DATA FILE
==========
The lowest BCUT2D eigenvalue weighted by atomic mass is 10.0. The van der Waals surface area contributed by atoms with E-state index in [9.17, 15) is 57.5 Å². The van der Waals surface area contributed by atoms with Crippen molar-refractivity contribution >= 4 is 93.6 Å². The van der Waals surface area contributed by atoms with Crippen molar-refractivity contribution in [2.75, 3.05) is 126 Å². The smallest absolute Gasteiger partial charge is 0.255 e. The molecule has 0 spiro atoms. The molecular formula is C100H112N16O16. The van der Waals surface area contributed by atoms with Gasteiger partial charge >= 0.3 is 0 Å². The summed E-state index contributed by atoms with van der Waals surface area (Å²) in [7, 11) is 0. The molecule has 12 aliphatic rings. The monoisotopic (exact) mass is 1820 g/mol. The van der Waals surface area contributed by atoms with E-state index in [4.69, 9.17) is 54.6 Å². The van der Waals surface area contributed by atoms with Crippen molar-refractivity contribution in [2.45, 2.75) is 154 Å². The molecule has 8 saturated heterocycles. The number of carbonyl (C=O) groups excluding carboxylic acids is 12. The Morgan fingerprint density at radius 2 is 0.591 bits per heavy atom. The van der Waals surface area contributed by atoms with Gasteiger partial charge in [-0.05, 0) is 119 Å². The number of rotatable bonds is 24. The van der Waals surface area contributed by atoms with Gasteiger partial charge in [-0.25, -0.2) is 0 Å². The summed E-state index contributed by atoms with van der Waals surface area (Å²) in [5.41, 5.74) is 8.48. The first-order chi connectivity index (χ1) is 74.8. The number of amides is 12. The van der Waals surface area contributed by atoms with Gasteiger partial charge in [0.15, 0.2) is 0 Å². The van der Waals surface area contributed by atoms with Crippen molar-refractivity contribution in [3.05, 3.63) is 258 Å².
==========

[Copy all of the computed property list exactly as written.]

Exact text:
The lowest BCUT2D eigenvalue weighted by atomic mass is 10.0. The van der Waals surface area contributed by atoms with E-state index in [9.17, 15) is 57.5 Å². The van der Waals surface area contributed by atoms with Crippen molar-refractivity contribution >= 4 is 93.6 Å². The van der Waals surface area contributed by atoms with Crippen molar-refractivity contribution in [2.75, 3.05) is 126 Å². The smallest absolute Gasteiger partial charge is 0.255 e. The molecule has 0 spiro atoms. The molecular formula is C100H112N16O16. The van der Waals surface area contributed by atoms with Gasteiger partial charge >= 0.3 is 0 Å². The summed E-state index contributed by atoms with van der Waals surface area (Å²) in [7, 11) is 0. The molecule has 12 aliphatic rings. The monoisotopic (exact) mass is 1820 g/mol. The van der Waals surface area contributed by atoms with E-state index in [4.69, 9.17) is 54.6 Å². The van der Waals surface area contributed by atoms with Crippen molar-refractivity contribution in [2.45, 2.75) is 154 Å². The molecule has 8 saturated heterocycles. The number of carbonyl (C=O) groups excluding carboxylic acids is 12. The Morgan fingerprint density at radius 2 is 0.591 bits per heavy atom. The van der Waals surface area contributed by atoms with Gasteiger partial charge in [-0.05, 0) is 119 Å². The number of rotatable bonds is 24. The van der Waals surface area contributed by atoms with Gasteiger partial charge in [-0.25, -0.2) is 0 Å². The summed E-state index contributed by atoms with van der Waals surface area (Å²) in [5.41, 5.74) is 8.48. The first-order chi connectivity index (χ1) is 74.8. The number of amides is 12. The van der Waals surface area contributed by atoms with Gasteiger partial charge in [0.15, 0.2) is 0 Å². The van der Waals surface area contributed by atoms with Crippen molar-refractivity contribution in [3.05, 3.63) is 258 Å².